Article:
There are calls to ban TikTok in Australia – but you should worry about Facebook too
The concern over what data TikTok might be collecting on its users and providing to government authorities should be a concern for every app, not just those linked to China.
This week, in response to calls to ban the app in Australia, TikTok wrote to Australian politicians to say it was being used as a “political football” in the diplomatic fight between Australia, the US and China, and claimed it was misinformation to suggest the app was providing user data back to the Chinese government, or storing Australian data within China.
In the political furore that has followed the app in the United States, it was reported – through Apple’s beta release for its upcoming iOS 14 update for iPhones and iPads – that the app had been reading the clipboard information on users’ devices (that is where something is stored when you click copy on text or an image).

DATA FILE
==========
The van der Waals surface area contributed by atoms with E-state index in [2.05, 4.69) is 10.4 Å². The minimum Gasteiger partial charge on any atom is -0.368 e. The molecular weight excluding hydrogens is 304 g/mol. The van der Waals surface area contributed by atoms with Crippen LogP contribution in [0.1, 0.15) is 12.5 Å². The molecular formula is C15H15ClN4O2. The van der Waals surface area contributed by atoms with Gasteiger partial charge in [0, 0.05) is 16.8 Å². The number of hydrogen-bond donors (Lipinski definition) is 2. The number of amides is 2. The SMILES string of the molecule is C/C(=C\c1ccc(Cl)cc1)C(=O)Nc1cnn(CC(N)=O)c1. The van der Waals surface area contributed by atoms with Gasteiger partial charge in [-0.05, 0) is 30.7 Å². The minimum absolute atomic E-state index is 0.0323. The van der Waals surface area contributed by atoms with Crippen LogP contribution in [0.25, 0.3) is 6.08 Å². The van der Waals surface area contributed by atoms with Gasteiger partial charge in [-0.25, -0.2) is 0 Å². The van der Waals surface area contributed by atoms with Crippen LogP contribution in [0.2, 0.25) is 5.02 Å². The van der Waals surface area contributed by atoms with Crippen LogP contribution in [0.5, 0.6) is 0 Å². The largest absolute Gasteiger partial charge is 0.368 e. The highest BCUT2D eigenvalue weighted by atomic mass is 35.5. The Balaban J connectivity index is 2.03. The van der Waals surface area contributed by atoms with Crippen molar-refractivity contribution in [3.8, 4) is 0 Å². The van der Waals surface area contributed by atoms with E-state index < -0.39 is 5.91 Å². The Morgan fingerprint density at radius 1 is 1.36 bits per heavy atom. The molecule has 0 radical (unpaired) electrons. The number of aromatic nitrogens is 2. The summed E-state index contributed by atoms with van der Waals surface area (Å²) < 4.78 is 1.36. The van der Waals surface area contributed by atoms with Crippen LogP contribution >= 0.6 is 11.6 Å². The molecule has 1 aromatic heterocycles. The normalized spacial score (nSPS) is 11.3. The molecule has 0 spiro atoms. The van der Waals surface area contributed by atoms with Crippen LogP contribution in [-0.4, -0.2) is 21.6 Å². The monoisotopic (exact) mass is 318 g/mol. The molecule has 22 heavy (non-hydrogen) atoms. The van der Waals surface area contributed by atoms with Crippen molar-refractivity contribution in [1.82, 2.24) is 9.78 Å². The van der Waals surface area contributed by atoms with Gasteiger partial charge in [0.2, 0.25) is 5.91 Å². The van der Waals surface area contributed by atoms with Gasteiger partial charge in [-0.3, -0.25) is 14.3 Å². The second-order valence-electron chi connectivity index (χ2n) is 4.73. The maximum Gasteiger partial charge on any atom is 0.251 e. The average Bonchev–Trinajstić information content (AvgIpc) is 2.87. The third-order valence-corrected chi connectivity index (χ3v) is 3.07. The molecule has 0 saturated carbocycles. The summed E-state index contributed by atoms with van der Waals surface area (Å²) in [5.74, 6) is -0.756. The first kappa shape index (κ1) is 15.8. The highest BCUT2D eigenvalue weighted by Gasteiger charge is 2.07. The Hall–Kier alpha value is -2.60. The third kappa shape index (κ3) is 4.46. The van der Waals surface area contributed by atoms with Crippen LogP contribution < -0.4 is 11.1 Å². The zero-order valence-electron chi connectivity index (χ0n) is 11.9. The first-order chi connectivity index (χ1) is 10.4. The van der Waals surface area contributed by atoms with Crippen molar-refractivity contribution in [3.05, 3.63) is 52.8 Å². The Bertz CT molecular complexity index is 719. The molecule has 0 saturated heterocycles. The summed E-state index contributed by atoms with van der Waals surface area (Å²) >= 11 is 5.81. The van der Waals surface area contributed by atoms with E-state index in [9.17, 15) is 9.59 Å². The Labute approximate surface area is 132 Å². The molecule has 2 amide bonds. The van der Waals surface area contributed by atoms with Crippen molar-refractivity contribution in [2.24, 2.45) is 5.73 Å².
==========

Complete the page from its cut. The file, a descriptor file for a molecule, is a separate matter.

TikTok has said it did this in order to detect users spamming comments, and has since fixed it.
The Washington Post also had a look under the hood of the app and found that while it was sending an “abnormal” amount of data back to servers (none of which the Post could determine were based in China), it was the standard phone information which apps often use to fingerprint a device, and similar to what other apps such as Facebook collect.
The fact that it is similar to Facebook ought not to be a cause for relief, but a reminder that although people are now worried about the national security implications of what apps might be collecting on us, it can often pale in comparison to the privacy implications of what apps collect on us, if just for advertising purposes.
It’s likely there will be many more stories of users catching out apps doing things we don’t expect them to do, in part because the upcoming release of iOS 14 has been centred on user privacy.
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